Age of Pirates

Pirate Encyclopedia: Portobello

Portobello known by several names including Portobelo, and Puerto Bello, is a small, sleepy port town in Colón Province, northern Panamá. Starting in the 1600's and for two centuries, Portobello was one of the main ports of entry on the route of the Spanish treasure galleons, and a preferred target for pirates.

Founded in the 1590's, a stone highway eventually connected the port city with Panama City. Gold and silver excavated from Bolivia and Peru was brought up the West coast of South America and then taken by mule train from Panama City to Portobello where it could be loaded on ships bound for Spain. Twice each year convoys left Spain loaded with domestic goods and upon arrival at the port city commenced yearly fairs that lasted an average of 50 days. At the end of the fairs the convoys would return to Spain, and it was at this time they were frequently attacked at sea by pirates.

These fairs were an open invitation to trade for everyone, including pirates, who were free to anchor and do business in Portobello during that time. This open invitation eventually backfired. Because of frequent visits to the area, pirates were well acquainted with the terrain and the weaknesses of the town. Sir Francis Drake's men destroyed the city in 1596, prior to its official establishment, causing new forts to be constructed. Unfortunately, the city was not fortified well enough to withstand numerous attacks over the coming decades. When in 1668 Captain Henry Morgan attacked Portobello with 9 ships and a crew of 460 men, he was so well versed on the ins and outs of the city, that he took the place without much trouble. For 14 days, he burned and tortured everything and everybody in his path, holding the city for ransom from the Spanish government. After the two weeks were over and he received a ransom payment of roughly 250,000 pesos, he took out to the sea again with all the gold, silk, and linen he could find. While this event went into history as one of the bloodiest of all time, Morgan also used the attack to free a number of British prisoners. For that, he was later granted knighthood by King Charles II.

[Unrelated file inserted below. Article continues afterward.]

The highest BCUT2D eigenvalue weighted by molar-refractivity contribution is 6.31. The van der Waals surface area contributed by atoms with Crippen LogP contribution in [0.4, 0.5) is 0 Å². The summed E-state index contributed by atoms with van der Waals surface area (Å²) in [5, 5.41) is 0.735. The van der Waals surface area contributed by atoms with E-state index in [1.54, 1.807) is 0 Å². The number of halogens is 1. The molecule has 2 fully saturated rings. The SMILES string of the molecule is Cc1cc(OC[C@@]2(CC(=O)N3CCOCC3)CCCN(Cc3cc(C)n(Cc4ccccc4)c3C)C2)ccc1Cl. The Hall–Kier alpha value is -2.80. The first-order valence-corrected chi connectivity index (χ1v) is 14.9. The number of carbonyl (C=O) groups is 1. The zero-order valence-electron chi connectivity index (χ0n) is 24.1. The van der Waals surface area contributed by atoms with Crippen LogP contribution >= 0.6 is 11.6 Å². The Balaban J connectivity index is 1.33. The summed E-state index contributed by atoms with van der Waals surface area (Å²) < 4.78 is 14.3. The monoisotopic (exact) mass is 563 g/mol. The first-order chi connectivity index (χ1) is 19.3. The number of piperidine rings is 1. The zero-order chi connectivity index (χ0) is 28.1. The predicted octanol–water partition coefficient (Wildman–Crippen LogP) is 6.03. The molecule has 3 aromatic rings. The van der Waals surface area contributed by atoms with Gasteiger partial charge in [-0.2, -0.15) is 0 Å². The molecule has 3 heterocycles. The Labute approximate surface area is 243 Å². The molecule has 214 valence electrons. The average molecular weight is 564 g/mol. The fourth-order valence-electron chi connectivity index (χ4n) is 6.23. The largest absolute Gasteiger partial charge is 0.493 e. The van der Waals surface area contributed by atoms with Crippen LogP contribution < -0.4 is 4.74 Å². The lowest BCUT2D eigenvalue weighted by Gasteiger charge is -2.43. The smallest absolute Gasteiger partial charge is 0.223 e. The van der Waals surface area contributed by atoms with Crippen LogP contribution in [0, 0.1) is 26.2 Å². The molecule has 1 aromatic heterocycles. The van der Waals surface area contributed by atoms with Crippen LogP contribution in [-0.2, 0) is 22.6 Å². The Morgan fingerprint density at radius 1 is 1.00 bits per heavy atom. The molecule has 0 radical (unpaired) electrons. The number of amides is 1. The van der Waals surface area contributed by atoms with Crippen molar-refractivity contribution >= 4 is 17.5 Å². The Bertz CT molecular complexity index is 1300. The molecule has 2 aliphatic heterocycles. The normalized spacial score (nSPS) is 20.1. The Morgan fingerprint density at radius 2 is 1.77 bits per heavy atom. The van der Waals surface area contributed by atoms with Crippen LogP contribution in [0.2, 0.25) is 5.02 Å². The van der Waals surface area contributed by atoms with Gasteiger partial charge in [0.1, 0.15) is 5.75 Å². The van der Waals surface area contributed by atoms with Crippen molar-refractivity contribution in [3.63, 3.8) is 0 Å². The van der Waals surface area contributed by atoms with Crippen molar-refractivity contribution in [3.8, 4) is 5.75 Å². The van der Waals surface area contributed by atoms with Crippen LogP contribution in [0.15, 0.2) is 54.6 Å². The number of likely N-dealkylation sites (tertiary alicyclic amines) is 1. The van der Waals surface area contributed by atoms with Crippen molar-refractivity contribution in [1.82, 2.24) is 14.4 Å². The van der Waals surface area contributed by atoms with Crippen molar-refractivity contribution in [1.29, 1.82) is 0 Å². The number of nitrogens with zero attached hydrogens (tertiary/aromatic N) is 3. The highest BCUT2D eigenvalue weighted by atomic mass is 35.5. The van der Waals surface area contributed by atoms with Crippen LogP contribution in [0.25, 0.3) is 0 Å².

While there were other attacks on Portobello during the following decades, the next strike of great consequence happened in 1739. British Admiral Edward Vernon and his fleet, composed of six ships and 2,735 men, captured Portobello after a bloody nine-hour battle. Vernon however, did not kill any civilians or destroy any property; he simply captured all the cannons and merchandise he could carry and then took to the sea again. This attack was the beginning of the end of the city's height of power and popularity. Soon the Spanish government switched their strategy. Instead of using Portobello as the only port of entry or exit for all of South America, they started trading at a variety of ports, including Cape Horn, on the west coast. The last treasure fleet arrived in the city in 1737. As a result, Portobello's economy was severely damaged and never fully recovered.

Copyright 2006 CleverMedia
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